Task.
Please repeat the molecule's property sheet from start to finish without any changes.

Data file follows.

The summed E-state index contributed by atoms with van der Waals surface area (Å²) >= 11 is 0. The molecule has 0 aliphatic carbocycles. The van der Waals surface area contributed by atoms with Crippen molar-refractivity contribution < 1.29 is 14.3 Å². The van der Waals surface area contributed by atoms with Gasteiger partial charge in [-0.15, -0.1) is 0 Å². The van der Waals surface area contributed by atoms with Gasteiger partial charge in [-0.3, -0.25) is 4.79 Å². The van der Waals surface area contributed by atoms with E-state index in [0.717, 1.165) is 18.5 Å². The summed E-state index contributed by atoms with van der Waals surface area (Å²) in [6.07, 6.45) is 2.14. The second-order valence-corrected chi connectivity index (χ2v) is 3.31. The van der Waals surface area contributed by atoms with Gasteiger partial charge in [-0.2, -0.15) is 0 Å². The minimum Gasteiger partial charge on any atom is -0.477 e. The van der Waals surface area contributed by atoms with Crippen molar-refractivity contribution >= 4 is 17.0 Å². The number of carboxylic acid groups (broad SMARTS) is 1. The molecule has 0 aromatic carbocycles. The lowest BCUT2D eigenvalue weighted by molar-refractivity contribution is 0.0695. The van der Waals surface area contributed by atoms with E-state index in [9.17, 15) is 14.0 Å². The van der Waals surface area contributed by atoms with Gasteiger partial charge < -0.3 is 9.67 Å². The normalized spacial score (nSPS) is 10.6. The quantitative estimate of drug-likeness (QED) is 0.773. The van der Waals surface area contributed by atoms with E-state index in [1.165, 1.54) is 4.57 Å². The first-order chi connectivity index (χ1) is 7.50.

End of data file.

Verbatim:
The summed E-state index contributed by atoms with van der Waals surface area (Å²) >= 11 is 0. The molecule has 0 aliphatic carbocycles. The van der Waals surface area contributed by atoms with Crippen molar-refractivity contribution < 1.29 is 14.3 Å². The van der Waals surface area contributed by atoms with Gasteiger partial charge in [-0.15, -0.1) is 0 Å². The van der Waals surface area contributed by atoms with Gasteiger partial charge in [-0.3, -0.25) is 4.79 Å². The van der Waals surface area contributed by atoms with E-state index in [0.717, 1.165) is 18.5 Å². The summed E-state index contributed by atoms with van der Waals surface area (Å²) in [6.07, 6.45) is 2.14. The second-order valence-corrected chi connectivity index (χ2v) is 3.31. The van der Waals surface area contributed by atoms with Gasteiger partial charge in [-0.2, -0.15) is 0 Å². The minimum Gasteiger partial charge on any atom is -0.477 e. The van der Waals surface area contributed by atoms with Crippen molar-refractivity contribution >= 4 is 17.0 Å². The number of carboxylic acid groups (broad SMARTS) is 1. The molecule has 0 aromatic carbocycles. The lowest BCUT2D eigenvalue weighted by molar-refractivity contribution is 0.0695. The van der Waals surface area contributed by atoms with E-state index in [9.17, 15) is 14.0 Å². The van der Waals surface area contributed by atoms with Gasteiger partial charge < -0.3 is 9.67 Å². The normalized spacial score (nSPS) is 10.6. The quantitative estimate of drug-likeness (QED) is 0.773. The van der Waals surface area contributed by atoms with E-state index in [1.165, 1.54) is 4.57 Å². The first-order chi connectivity index (χ1) is 7.50.